ALcdMultilevelImageMosaic in LuciadLightspeed 's image processing framework
com.luciad.imaging is the recommended way of working with multi-leveled images. However, you can continue using the
com.luciad.earth package and
ILcdEarthTileSet objects for reasons of continuity and backward compatibility.
A tileset is a dataset which has been prepared into a hierarchical tiling structure. In the LuciadLightspeed Earth package,
it is defined by the interface
A tileset provides multiple levels of detail, each of which contains a regular grid of tiles. Level 0 is the least detailed, and each subsequent level doubles the numbers of rows and columns in the tile grid. The combined levels form a multi-resolution tile pyramid in which one tile on level N corresponds to a block of 2x2 tiles on level N+1.
The tile grid is defined in a 2D coordinate system, a geodetic reference or a grid reference for example, and its bounds. Each level covers the exact same geographic area, but does so using an increasingly large number of tiles. All tiles contain approximately the same amount of data, but the higher levels contain more detailed data than the lower levels.
A tileset may load tiles from a disk or some other storage medium, or it may generate tiles on the fly based on some other data source. The tileset may process requests on a separate thread of execution, so that the application does not pause or stutter while tiles are being retrieved. This is important to obtain a fluid and responsive visualization.
Although the tileset defines tiles as being laid out in a regular grid, it does not require that every cell in the grid is effectively populated. This allows tilesets to create sparse data structures, which is useful to create high-resolution insets in low-resolution base data, for instance.
The contents of the tiles are not specified by the tileset. The tileset interface does not enforce that tiles contain data of a regularly gridded nature, for example. Tiles may also contain 3D representations of geographic features, such as buildings, roads and vegetation, 2D or 3D raster data, such as weather data, or even non-visual data, for example textual descriptions of the area underlying the tile.
For a 3D terrain, each tile may contain a 3D geometric representation of the terrain elevations, derived from regularly spaced sample locations in a digital elevation model, and a 2D image to be used as the texture map for that terrain tile.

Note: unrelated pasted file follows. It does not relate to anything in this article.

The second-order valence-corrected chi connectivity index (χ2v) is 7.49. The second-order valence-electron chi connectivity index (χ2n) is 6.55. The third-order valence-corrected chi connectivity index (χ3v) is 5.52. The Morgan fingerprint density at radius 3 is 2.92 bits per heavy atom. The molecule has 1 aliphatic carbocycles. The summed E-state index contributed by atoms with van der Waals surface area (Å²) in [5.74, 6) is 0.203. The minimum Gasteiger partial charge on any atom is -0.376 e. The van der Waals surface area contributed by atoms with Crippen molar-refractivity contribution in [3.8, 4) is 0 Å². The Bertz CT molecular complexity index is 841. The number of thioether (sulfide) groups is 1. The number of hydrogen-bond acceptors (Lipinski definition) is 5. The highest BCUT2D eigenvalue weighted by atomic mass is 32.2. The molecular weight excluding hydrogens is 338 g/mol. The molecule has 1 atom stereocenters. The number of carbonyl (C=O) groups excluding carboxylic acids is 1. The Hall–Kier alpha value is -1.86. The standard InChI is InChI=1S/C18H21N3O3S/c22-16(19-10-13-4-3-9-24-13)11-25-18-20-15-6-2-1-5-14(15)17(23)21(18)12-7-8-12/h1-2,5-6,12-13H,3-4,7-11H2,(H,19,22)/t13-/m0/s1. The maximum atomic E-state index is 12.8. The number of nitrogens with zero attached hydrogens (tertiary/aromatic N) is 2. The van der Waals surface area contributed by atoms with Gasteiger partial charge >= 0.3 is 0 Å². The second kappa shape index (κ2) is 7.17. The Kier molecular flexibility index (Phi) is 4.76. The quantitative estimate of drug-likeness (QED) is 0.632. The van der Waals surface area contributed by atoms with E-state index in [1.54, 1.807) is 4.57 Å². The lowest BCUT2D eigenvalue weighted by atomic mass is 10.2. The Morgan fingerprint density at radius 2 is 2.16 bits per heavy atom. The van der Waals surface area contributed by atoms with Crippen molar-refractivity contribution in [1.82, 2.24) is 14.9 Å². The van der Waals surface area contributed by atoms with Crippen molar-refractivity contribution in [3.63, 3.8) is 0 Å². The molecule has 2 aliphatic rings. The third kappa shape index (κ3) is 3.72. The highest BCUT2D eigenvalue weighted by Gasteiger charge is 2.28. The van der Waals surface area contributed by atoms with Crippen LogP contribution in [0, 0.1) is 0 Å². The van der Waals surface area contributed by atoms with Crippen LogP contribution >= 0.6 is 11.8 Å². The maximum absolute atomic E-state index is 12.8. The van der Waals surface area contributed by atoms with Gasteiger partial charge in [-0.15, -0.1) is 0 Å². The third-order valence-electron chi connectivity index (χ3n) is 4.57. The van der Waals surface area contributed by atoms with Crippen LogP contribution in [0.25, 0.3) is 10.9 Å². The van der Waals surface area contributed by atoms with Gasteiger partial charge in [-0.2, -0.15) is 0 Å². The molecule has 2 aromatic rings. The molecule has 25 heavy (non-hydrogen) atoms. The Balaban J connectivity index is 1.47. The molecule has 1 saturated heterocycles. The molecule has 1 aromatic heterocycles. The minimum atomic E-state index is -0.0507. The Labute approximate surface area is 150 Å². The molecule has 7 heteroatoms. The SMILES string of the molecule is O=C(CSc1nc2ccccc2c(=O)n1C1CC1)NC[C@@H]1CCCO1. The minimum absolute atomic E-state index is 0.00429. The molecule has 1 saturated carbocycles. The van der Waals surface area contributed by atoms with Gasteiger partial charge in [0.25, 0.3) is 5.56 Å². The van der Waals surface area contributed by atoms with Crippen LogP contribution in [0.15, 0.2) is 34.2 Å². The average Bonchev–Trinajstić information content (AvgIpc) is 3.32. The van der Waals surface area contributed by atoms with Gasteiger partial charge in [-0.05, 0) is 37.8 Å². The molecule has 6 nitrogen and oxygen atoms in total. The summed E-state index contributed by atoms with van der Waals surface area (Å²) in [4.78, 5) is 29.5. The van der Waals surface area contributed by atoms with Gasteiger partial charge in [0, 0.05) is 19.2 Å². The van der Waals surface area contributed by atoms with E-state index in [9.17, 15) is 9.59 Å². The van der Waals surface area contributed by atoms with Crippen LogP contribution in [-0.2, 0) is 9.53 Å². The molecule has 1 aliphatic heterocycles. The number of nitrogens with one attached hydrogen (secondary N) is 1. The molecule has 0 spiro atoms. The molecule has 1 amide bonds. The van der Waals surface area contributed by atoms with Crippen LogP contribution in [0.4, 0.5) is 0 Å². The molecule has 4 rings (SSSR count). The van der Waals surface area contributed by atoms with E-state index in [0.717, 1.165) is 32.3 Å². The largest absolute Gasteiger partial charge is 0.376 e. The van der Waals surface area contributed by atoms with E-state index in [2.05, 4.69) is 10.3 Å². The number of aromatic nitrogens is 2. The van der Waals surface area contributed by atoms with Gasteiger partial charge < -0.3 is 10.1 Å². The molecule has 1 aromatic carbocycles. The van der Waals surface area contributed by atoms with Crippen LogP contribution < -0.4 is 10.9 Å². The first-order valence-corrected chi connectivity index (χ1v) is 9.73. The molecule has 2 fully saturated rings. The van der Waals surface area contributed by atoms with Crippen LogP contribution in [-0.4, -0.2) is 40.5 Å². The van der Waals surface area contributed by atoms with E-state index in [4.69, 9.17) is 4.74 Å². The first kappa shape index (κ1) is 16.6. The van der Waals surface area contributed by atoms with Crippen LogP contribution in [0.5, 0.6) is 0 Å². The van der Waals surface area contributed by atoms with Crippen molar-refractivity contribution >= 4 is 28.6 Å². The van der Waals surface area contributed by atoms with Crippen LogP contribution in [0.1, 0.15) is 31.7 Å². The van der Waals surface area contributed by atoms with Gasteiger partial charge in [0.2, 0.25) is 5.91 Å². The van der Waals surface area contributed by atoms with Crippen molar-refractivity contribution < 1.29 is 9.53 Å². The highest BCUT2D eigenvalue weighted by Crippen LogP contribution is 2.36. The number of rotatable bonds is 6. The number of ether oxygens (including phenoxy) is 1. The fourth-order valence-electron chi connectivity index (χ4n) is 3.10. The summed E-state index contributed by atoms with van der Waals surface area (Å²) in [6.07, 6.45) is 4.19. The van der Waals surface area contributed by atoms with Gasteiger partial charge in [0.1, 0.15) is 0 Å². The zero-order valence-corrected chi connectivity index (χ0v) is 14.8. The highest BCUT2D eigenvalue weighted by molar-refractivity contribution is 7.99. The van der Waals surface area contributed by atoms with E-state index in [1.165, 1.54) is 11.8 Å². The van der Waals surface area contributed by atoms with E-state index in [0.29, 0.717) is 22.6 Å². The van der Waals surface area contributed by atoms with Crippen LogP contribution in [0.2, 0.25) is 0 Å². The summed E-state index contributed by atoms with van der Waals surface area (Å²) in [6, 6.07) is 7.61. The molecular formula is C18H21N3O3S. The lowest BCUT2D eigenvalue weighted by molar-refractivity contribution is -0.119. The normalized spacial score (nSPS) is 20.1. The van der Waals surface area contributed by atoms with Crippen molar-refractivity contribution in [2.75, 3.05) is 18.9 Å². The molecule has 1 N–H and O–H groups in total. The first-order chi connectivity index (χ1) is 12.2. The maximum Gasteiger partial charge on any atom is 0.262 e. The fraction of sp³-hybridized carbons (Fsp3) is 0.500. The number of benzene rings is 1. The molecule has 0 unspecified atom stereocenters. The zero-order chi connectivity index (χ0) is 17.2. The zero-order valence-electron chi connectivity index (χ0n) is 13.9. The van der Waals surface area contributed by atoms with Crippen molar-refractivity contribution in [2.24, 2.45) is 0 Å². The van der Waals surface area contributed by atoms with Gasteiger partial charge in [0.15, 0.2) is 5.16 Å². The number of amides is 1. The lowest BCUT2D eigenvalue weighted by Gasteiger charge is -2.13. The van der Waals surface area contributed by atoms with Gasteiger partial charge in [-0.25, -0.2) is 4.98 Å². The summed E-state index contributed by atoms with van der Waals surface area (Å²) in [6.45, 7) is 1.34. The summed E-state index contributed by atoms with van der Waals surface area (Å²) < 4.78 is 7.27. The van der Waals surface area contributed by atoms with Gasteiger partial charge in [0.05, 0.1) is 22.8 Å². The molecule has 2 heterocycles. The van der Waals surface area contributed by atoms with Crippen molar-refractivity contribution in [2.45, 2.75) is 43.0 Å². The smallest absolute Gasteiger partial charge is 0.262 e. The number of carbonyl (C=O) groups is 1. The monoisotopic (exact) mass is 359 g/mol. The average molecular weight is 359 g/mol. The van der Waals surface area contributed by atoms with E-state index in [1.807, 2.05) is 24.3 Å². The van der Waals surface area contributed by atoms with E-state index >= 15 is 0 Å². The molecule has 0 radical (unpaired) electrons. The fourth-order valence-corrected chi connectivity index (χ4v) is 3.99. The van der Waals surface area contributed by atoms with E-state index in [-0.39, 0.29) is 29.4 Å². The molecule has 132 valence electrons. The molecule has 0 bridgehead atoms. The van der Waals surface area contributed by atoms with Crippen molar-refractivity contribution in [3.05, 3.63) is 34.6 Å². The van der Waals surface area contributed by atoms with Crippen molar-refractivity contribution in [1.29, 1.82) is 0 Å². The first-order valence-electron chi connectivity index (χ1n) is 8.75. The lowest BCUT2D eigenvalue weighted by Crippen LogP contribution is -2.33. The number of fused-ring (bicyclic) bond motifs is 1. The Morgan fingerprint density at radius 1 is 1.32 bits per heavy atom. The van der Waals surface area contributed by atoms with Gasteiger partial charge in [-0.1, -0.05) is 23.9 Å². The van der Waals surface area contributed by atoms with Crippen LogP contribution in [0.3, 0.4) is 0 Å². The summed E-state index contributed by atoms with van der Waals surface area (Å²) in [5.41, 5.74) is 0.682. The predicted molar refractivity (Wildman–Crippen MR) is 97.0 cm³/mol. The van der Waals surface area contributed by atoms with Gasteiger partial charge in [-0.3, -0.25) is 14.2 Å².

ILcdEarthTileSet contains one or more data coverages. Each data coverage is represented by a
ILcdEarthTileSetCoverage, and all data coverages of a single tileset share the same tiling structure. The coverages describe different sets of data
that are available from the containing tileset. Therefore, when a tile is requested from an
ILcdEarthTileSet it is always for one particular coverage, which is passed to the tileset as an argument. Each coverage has a name which must
be unique within its containing tileset.
ILcdEarthTileSetCoverage has a coverage type, which is one of the following:
ELEVATION: the coverage contains gridded elevation data.
MULTIVALUED: the coverage contains multidimensional scalar values.
IMAGE: the coverage contains image data.
GEOMETRY: the coverage contains geometric primitives: points, lines, polygons, 3D meshes, and so on.
OTHER: the coverage contains non-visual data.
A tile is obtained from a tileset by invoking the
produceTile() method. This method takes the following arguments:
The level from which a tile is desired
The column and row indices of the desired tile, starting from the origin of the tile grid in the lower left corner
ILcdEarthTileSetCoveragefrom which a tile is desired
The geographic reference in which the resulting tile should be defined - this is explained in more detail in the next section.
The format in which the tile is to be returned - the format is specified as a
TLcdEarthTileFormatand determines the type (java class) of the data object in the requested tile.
A mode that steers the asynchronous behavior of the tileset
A callback that is to be invoked when the tile is ready
A context parameter that can be used to pass application-specific data into the tileset
The callback mechanism is what allows tilesets to operate asynchronously. If a tileset supports multithreaded operation,
produceTile() only schedules a request to be executed at a later time. When the tile becomes available, the callback is invoked in order
to return it to its requestor. The mode parameter of
produceTile() allows you to specify whether you want asynchronous behavior (
TLcdEarthTileOperationMode.PREFER_ASYNCHRONOUS) or not (
ILcdEarthTileSetCallback interface contains two methods. The first,
tileAvailable(), is used to notify the requestor that a tile has become available for use. The argument of this method is an
ALcdEarthTile object that contains the requested tile data. The second method in the callback is
tileNotAvailable(). This method is used to inform the requestor that a tile could not be produced. This mechanism allows for the creation of
sparse tile grids, in which not all areas are necessarily subdivided to the same level of detail.
If a requested tile is available, it is returned in the form of an
A 3D terrain uses elevation data and image data as input. Both the elevation data and the image data consist of regularly spaced sample points, so that the terrain can be trivially split into tiles of equal sizes, 64x64 values per tile for the elevation and 256x256 pixels per tile for the images, for example.
The basic steps to visualize 3D terrain with the
com.luciad.earth.* packages are:
Collect source data: elevation models from which to derive the terrain elevations, and raster data to use as terrain images
Preprocess the source data to create a terrain tile repository on disk.
Open the terrain tile repository in the application
Add a layer with the repository to view